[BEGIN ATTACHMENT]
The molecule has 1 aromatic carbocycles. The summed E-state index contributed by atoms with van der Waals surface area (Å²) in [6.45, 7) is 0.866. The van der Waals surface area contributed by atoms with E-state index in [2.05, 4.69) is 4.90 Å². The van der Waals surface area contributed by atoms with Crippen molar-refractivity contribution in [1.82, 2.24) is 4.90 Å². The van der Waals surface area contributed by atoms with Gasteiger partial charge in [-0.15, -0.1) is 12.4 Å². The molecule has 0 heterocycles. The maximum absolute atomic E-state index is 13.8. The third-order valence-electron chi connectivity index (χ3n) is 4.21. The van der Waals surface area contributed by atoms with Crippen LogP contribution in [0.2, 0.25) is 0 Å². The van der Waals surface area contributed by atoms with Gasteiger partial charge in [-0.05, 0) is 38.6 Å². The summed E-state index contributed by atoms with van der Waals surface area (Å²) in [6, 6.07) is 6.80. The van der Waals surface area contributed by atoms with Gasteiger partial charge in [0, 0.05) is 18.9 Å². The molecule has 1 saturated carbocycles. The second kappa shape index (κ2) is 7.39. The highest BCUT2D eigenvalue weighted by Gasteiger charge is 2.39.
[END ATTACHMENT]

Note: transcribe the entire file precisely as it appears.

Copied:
The molecule has 1 aromatic carbocycles. The summed E-state index contributed by atoms with van der Waals surface area (Å²) in [6.45, 7) is 0.866. The van der Waals surface area contributed by atoms with E-state index in [2.05, 4.69) is 4.90 Å². The van der Waals surface area contributed by atoms with Crippen molar-refractivity contribution in [1.82, 2.24) is 4.90 Å². The van der Waals surface area contributed by atoms with Gasteiger partial charge in [-0.15, -0.1) is 12.4 Å². The molecule has 0 heterocycles. The maximum absolute atomic E-state index is 13.8. The third-order valence-electron chi connectivity index (χ3n) is 4.21. The van der Waals surface area contributed by atoms with Crippen LogP contribution in [0.2, 0.25) is 0 Å². The van der Waals surface area contributed by atoms with Gasteiger partial charge in [-0.05, 0) is 38.6 Å². The summed E-state index contributed by atoms with van der Waals surface area (Å²) in [6, 6.07) is 6.80. The van der Waals surface area contributed by atoms with Gasteiger partial charge in [0, 0.05) is 18.9 Å². The molecule has 1 saturated carbocycles. The second kappa shape index (κ2) is 7.39. The highest BCUT2D eigenvalue weighted by Gasteiger charge is 2.39.